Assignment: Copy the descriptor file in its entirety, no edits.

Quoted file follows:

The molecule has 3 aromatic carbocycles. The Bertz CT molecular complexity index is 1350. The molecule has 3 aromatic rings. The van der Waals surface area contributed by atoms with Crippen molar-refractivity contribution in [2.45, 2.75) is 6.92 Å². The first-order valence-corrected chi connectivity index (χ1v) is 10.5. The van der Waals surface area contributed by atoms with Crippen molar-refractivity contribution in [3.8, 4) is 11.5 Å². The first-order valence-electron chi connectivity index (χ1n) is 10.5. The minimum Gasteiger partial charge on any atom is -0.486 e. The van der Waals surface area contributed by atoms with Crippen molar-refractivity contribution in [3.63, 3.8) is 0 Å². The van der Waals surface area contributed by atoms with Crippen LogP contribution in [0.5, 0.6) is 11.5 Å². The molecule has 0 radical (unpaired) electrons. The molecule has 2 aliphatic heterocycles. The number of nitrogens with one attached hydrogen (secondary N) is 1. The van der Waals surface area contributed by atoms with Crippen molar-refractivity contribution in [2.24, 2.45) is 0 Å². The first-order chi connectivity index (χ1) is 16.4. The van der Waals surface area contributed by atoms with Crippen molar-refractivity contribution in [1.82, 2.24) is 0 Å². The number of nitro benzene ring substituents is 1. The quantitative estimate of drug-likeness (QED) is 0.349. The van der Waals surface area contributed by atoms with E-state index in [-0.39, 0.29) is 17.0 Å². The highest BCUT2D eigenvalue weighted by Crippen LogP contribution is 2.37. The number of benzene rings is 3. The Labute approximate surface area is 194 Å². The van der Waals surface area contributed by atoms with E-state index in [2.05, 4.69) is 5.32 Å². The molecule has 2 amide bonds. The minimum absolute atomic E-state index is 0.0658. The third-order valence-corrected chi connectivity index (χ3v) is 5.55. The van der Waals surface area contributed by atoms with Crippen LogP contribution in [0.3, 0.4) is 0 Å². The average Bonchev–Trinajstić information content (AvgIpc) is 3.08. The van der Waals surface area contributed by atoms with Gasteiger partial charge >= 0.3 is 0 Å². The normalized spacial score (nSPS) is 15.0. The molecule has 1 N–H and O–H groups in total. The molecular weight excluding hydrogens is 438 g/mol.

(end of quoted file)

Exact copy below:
The molecule has 3 aromatic carbocycles. The Bertz CT molecular complexity index is 1350. The molecule has 3 aromatic rings. The van der Waals surface area contributed by atoms with Crippen molar-refractivity contribution in [2.45, 2.75) is 6.92 Å². The first-order valence-corrected chi connectivity index (χ1v) is 10.5. The van der Waals surface area contributed by atoms with Crippen molar-refractivity contribution in [3.8, 4) is 11.5 Å². The first-order valence-electron chi connectivity index (χ1n) is 10.5. The minimum Gasteiger partial charge on any atom is -0.486 e. The van der Waals surface area contributed by atoms with Crippen molar-refractivity contribution in [3.63, 3.8) is 0 Å². The van der Waals surface area contributed by atoms with Crippen LogP contribution in [0.5, 0.6) is 11.5 Å². The molecule has 0 radical (unpaired) electrons. The molecule has 2 aliphatic heterocycles. The number of nitrogens with one attached hydrogen (secondary N) is 1. The van der Waals surface area contributed by atoms with Crippen molar-refractivity contribution in [2.24, 2.45) is 0 Å². The first-order chi connectivity index (χ1) is 16.4. The van der Waals surface area contributed by atoms with Crippen molar-refractivity contribution in [1.82, 2.24) is 0 Å². The number of nitro benzene ring substituents is 1. The quantitative estimate of drug-likeness (QED) is 0.349. The van der Waals surface area contributed by atoms with E-state index in [-0.39, 0.29) is 17.0 Å². The highest BCUT2D eigenvalue weighted by Crippen LogP contribution is 2.37. The number of benzene rings is 3. The Labute approximate surface area is 194 Å². The van der Waals surface area contributed by atoms with E-state index in [2.05, 4.69) is 5.32 Å². The molecule has 2 amide bonds. The minimum absolute atomic E-state index is 0.0658. The third-order valence-corrected chi connectivity index (χ3v) is 5.55. The van der Waals surface area contributed by atoms with Crippen LogP contribution in [0.3, 0.4) is 0 Å². The average Bonchev–Trinajstić information content (AvgIpc) is 3.08. The van der Waals surface area contributed by atoms with Gasteiger partial charge >= 0.3 is 0 Å². The normalized spacial score (nSPS) is 15.0. The molecule has 1 N–H and O–H groups in total. The molecular weight excluding hydrogens is 438 g/mol.